I had a session yesterday with one of my people. (I hate calling them patients. The other option is client. I hate that too. I don’t think either work to capture the relationship.) He was feeling especially anxious, so we started to unpack what was going on for him.
He had reached out a few days earlier to the partners at his company to talk with them about stake in the company. He was waiting for their response and imagining scenarios over and over in his mind, most of which were negative.
He also had a recreation flag football playoff game coming up with a team that plays dirty. He really wanted to win and play well, especially because he was going to be going away for the weekend with some of his teammates. He was feeling more anxious than usual about the game.
One thing I noticed that he was doing was conflating the two events, so we worked on breaking them down separately.
The next thing we did was reviewed his thoughts and feelings about both the job and the game. On my end, I normalized the fact that he was anxiously anticipating the big game and wanting to play well. When he spoke about it, he described it as “stupid” that he was feeling anxious about a recreational football game. I disagreed and told him I didn’t think it was stupid at all and that the act of dismissing his feelings about it only served to complicate the anxiety he was feeling.
In terms of the job, I asked him how he was feeling about taking the big step to approach the partners. I read the letter that he wrote to them and it was eloquent and positive and reasonable. He was advocating for himself and realized if he didn’t do that that it would lead to resentment and regret. I asked him if there is anything else that he can do that he’s not doing to help his cause and he said no. It was out of his hands at that point.
Same goes for the game. He was prepared and was going to try his best, but he couldn’t control how the other team played or how his teammates played. So, for both situations, we talked about what was in his control versus what wasn’t. Focusing on what we cannot control feeds anxiety.
I encouraged him to meditate and visualize the response he hoped for from the partners and visualize how he wanted to play because our thoughts influence our actions and our overall mindset.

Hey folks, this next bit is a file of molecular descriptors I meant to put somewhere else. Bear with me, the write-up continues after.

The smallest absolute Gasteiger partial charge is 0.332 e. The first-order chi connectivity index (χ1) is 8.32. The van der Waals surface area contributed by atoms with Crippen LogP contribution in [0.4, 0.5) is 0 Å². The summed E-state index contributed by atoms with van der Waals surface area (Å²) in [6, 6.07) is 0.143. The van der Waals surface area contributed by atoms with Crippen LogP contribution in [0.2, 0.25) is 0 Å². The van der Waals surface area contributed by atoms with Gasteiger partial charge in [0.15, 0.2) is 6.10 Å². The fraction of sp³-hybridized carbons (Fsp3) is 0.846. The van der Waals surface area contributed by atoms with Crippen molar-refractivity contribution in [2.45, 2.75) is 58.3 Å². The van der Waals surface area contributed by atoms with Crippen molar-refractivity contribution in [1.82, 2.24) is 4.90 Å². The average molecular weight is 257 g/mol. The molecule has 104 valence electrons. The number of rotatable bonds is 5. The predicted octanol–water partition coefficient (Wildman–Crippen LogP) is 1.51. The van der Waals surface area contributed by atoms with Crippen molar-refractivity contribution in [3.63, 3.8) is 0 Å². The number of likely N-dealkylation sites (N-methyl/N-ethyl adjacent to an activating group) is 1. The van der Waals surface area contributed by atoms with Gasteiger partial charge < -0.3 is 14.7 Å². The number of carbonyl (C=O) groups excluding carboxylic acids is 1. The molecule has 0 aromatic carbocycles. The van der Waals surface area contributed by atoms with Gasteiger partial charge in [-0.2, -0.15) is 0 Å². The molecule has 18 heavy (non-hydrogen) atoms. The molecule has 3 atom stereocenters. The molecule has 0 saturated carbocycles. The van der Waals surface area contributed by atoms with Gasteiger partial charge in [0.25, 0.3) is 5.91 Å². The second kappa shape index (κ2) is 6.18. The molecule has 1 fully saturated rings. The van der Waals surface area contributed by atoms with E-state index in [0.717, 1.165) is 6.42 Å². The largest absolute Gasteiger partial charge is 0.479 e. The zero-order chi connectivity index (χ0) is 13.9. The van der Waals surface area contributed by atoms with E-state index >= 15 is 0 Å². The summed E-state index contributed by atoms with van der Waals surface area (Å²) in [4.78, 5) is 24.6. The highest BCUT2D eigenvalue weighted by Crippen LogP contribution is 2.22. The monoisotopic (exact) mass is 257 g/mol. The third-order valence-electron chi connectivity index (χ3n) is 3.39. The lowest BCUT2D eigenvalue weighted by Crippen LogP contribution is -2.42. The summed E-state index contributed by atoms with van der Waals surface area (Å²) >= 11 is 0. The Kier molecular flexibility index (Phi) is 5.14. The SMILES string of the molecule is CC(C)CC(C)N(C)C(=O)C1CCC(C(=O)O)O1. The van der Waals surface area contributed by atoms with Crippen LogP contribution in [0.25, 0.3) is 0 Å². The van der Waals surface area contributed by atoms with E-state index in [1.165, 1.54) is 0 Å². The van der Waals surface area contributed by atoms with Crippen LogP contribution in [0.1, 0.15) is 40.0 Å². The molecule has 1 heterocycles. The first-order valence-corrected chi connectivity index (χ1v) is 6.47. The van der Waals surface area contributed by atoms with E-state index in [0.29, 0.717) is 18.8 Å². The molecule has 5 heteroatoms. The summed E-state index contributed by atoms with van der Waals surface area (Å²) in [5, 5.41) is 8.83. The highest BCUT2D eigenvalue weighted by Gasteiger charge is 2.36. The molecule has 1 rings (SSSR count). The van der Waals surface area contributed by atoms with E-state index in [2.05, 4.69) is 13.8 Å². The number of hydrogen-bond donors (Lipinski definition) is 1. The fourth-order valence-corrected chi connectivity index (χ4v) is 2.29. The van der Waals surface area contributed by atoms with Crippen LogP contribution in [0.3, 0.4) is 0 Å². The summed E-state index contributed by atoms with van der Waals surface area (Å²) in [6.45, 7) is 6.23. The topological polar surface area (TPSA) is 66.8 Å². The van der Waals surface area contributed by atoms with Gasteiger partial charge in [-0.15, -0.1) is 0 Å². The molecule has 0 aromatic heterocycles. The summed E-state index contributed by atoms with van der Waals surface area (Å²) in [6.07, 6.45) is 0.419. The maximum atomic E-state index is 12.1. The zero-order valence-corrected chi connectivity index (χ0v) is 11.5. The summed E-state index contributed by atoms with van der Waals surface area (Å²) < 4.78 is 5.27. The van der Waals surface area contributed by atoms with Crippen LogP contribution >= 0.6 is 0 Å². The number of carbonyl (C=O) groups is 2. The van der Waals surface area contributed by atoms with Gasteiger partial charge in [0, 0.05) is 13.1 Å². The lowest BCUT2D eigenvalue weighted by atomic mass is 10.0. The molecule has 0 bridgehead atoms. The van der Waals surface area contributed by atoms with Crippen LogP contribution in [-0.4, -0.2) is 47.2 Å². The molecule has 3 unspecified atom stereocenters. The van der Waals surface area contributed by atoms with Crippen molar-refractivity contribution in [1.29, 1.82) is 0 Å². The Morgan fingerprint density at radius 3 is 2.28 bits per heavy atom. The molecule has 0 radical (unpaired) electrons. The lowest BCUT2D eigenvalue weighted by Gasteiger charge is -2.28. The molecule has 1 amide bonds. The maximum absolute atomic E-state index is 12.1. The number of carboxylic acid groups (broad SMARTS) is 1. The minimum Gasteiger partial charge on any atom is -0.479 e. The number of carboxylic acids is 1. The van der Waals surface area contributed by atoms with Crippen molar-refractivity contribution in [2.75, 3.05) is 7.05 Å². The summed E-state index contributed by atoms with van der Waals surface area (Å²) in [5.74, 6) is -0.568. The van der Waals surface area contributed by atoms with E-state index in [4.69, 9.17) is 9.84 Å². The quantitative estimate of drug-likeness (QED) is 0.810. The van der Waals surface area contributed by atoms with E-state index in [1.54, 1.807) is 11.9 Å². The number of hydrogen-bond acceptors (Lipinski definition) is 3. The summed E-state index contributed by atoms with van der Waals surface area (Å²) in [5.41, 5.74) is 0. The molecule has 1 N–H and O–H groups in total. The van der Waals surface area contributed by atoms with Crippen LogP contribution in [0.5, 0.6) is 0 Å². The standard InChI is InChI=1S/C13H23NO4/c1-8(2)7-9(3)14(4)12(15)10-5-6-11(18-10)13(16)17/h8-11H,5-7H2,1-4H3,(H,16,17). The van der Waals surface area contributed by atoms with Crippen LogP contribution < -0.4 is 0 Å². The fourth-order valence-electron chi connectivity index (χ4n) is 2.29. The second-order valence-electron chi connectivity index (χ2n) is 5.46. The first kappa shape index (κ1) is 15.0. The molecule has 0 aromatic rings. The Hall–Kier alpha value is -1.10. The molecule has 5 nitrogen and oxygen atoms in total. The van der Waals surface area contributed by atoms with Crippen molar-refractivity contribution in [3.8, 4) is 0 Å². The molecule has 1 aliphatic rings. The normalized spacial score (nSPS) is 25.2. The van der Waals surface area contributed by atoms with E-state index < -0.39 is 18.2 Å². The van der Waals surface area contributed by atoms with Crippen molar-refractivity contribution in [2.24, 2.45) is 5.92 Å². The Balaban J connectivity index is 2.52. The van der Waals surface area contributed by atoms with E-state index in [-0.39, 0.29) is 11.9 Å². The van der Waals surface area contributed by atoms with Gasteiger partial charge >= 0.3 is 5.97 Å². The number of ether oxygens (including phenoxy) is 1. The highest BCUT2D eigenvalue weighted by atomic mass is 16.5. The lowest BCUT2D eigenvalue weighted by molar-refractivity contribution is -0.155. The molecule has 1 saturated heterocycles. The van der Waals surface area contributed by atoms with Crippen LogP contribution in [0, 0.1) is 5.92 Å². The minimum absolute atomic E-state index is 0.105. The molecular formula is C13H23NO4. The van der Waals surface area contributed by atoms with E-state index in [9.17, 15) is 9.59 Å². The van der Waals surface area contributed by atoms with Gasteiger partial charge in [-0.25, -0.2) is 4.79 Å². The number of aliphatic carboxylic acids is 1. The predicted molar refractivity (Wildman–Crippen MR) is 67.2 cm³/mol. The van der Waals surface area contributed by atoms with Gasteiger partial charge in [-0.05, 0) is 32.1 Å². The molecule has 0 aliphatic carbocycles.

The other thing that feeds anxiety is trying to get rid of it. No one likes to feel anxious, but when we try to push it away it makes it worse. Also, when we judge or dismiss our feelings, it just makes them worse. We need to work on acknowledging, understanding and making space for what he feels. That process alone will reduce the anxiety as opposed to trying to get rid of it, which creates the opposite effect.
I emphasized that all these things are easier to say and understand than to put into practice. The process of putting it into practice is messy and will have ups and downs. I warned him against creating unfair expectations that he should be able to press a button and execute now that he has read the program. It doesn’t work that way.
Ultimately, it’s what we don’t get, or what doesn’t go our way that forces and challenges us to grow, learn and adapt in more meaningful ways. Of course, it’s nice to get the win and for things to work out the way we want it. Either way it’s winning. It depends in large part on how we approach it.
So if you have something that is causing you anxiety try to identify what it is and why. Try to separate out what you can do to advocate for yourself versus what is outside of your control. Work on recognizing when the anxiety is there and telling yourself that it’s ok to feel what you’re feeling. Rinse and repeat.
This is part of what will be covered in more depth with a focus on relationship issues in the Love After Kids Relationship Toolkit that will be released in the first quarter of 2017.
I’ll leave you for now with one of my favorites, the Serenity Prayer by Reinhold Niebuhr:
God, grant me the serenity to accept the things I cannot change, Courage to change the things I can, And wisdom to know the difference.
P.S. Feel free to substitute whatever works for you for “God” if that feels better for you.
David B. Younger, Ph.D is the creator of Love After Kids, helping couples with their relationships since having children. He is a clinical psychologist and couple’s therapist with a web-based private practice and a regular contributor to the Huffington Post and Thrive Global. David lives in Austin, Texas with his wife, two kids and toy poodle.
*This post was originally published on 1/11/17 on the Love After Kids blog.